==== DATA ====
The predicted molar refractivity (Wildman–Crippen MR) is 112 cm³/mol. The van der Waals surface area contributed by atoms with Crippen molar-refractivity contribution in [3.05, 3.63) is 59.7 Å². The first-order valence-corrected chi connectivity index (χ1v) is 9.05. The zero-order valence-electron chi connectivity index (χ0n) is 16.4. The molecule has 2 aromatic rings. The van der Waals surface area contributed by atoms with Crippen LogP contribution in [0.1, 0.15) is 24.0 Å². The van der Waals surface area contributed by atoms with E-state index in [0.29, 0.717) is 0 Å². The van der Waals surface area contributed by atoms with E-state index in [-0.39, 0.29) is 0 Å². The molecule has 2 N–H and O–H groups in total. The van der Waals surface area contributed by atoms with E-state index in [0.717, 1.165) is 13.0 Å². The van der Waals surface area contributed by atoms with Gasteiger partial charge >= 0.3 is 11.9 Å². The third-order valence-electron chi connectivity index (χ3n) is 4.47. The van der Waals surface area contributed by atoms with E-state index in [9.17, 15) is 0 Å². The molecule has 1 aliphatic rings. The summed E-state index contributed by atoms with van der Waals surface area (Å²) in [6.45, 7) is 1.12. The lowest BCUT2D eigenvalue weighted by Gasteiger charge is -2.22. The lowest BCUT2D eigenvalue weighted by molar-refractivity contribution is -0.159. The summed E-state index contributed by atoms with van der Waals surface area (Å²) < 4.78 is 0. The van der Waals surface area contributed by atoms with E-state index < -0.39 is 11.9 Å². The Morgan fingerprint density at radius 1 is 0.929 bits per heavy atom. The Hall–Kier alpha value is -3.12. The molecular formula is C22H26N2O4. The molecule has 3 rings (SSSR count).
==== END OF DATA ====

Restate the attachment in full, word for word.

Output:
The predicted molar refractivity (Wildman–Crippen MR) is 112 cm³/mol. The van der Waals surface area contributed by atoms with Crippen molar-refractivity contribution in [3.05, 3.63) is 59.7 Å². The first-order valence-corrected chi connectivity index (χ1v) is 9.05. The zero-order valence-electron chi connectivity index (χ0n) is 16.4. The molecule has 2 aromatic rings. The van der Waals surface area contributed by atoms with Crippen LogP contribution in [0.1, 0.15) is 24.0 Å². The van der Waals surface area contributed by atoms with E-state index in [0.29, 0.717) is 0 Å². The van der Waals surface area contributed by atoms with E-state index in [-0.39, 0.29) is 0 Å². The molecule has 2 N–H and O–H groups in total. The van der Waals surface area contributed by atoms with E-state index in [0.717, 1.165) is 13.0 Å². The van der Waals surface area contributed by atoms with Gasteiger partial charge >= 0.3 is 11.9 Å². The third-order valence-electron chi connectivity index (χ3n) is 4.47. The van der Waals surface area contributed by atoms with E-state index in [9.17, 15) is 0 Å². The molecule has 1 aliphatic rings. The summed E-state index contributed by atoms with van der Waals surface area (Å²) in [6.45, 7) is 1.12. The lowest BCUT2D eigenvalue weighted by Gasteiger charge is -2.22. The lowest BCUT2D eigenvalue weighted by molar-refractivity contribution is -0.159. The summed E-state index contributed by atoms with van der Waals surface area (Å²) < 4.78 is 0. The van der Waals surface area contributed by atoms with E-state index < -0.39 is 11.9 Å². The Morgan fingerprint density at radius 1 is 0.929 bits per heavy atom. The Hall–Kier alpha value is -3.12. The molecular formula is C22H26N2O4. The molecule has 3 rings (SSSR count).